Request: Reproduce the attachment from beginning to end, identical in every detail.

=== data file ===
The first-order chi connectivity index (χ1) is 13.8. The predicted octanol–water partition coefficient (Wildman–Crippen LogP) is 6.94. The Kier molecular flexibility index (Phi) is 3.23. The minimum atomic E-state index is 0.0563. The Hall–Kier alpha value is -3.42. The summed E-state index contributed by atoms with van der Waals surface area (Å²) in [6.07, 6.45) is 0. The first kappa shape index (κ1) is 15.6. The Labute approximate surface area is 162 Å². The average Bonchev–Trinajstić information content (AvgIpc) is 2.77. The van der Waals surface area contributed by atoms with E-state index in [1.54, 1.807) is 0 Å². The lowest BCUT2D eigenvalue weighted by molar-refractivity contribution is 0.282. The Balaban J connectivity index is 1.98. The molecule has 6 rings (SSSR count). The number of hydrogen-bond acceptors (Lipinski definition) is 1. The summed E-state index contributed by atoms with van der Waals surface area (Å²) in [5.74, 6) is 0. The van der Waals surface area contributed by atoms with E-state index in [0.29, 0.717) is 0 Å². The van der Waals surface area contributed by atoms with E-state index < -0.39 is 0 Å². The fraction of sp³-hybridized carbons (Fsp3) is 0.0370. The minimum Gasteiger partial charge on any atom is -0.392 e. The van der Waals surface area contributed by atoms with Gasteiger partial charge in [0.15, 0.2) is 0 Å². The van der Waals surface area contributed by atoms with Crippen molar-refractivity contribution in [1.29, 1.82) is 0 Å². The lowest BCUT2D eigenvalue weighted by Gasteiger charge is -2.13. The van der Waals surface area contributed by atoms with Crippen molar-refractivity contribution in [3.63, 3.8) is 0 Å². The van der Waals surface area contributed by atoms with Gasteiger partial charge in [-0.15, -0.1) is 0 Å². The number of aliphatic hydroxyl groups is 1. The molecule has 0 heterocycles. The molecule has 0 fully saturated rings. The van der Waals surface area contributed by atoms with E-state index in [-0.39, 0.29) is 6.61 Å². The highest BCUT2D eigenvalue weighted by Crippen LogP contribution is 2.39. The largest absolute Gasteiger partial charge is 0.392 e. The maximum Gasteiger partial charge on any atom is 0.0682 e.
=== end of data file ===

The first-order chi connectivity index (χ1) is 13.8. The predicted octanol–water partition coefficient (Wildman–Crippen LogP) is 6.94. The Kier molecular flexibility index (Phi) is 3.23. The minimum atomic E-state index is 0.0563. The Hall–Kier alpha value is -3.42. The summed E-state index contributed by atoms with van der Waals surface area (Å²) in [6.07, 6.45) is 0. The first kappa shape index (κ1) is 15.6. The Labute approximate surface area is 162 Å². The average Bonchev–Trinajstić information content (AvgIpc) is 2.77. The van der Waals surface area contributed by atoms with E-state index in [1.54, 1.807) is 0 Å². The lowest BCUT2D eigenvalue weighted by molar-refractivity contribution is 0.282. The Balaban J connectivity index is 1.98. The molecule has 6 rings (SSSR count). The number of hydrogen-bond acceptors (Lipinski definition) is 1. The summed E-state index contributed by atoms with van der Waals surface area (Å²) in [5.74, 6) is 0. The van der Waals surface area contributed by atoms with E-state index in [0.29, 0.717) is 0 Å². The van der Waals surface area contributed by atoms with E-state index < -0.39 is 0 Å². The fraction of sp³-hybridized carbons (Fsp3) is 0.0370. The minimum Gasteiger partial charge on any atom is -0.392 e. The van der Waals surface area contributed by atoms with Gasteiger partial charge in [0.15, 0.2) is 0 Å². The van der Waals surface area contributed by atoms with Crippen molar-refractivity contribution in [1.29, 1.82) is 0 Å². The lowest BCUT2D eigenvalue weighted by Gasteiger charge is -2.13. The van der Waals surface area contributed by atoms with Crippen molar-refractivity contribution in [3.63, 3.8) is 0 Å². The van der Waals surface area contributed by atoms with Gasteiger partial charge in [-0.15, -0.1) is 0 Å². The number of aliphatic hydroxyl groups is 1. The molecule has 0 heterocycles. The molecule has 0 fully saturated rings. The van der Waals surface area contributed by atoms with E-state index in [-0.39, 0.29) is 6.61 Å². The highest BCUT2D eigenvalue weighted by Crippen LogP contribution is 2.39. The largest absolute Gasteiger partial charge is 0.392 e. The maximum Gasteiger partial charge on any atom is 0.0682 e.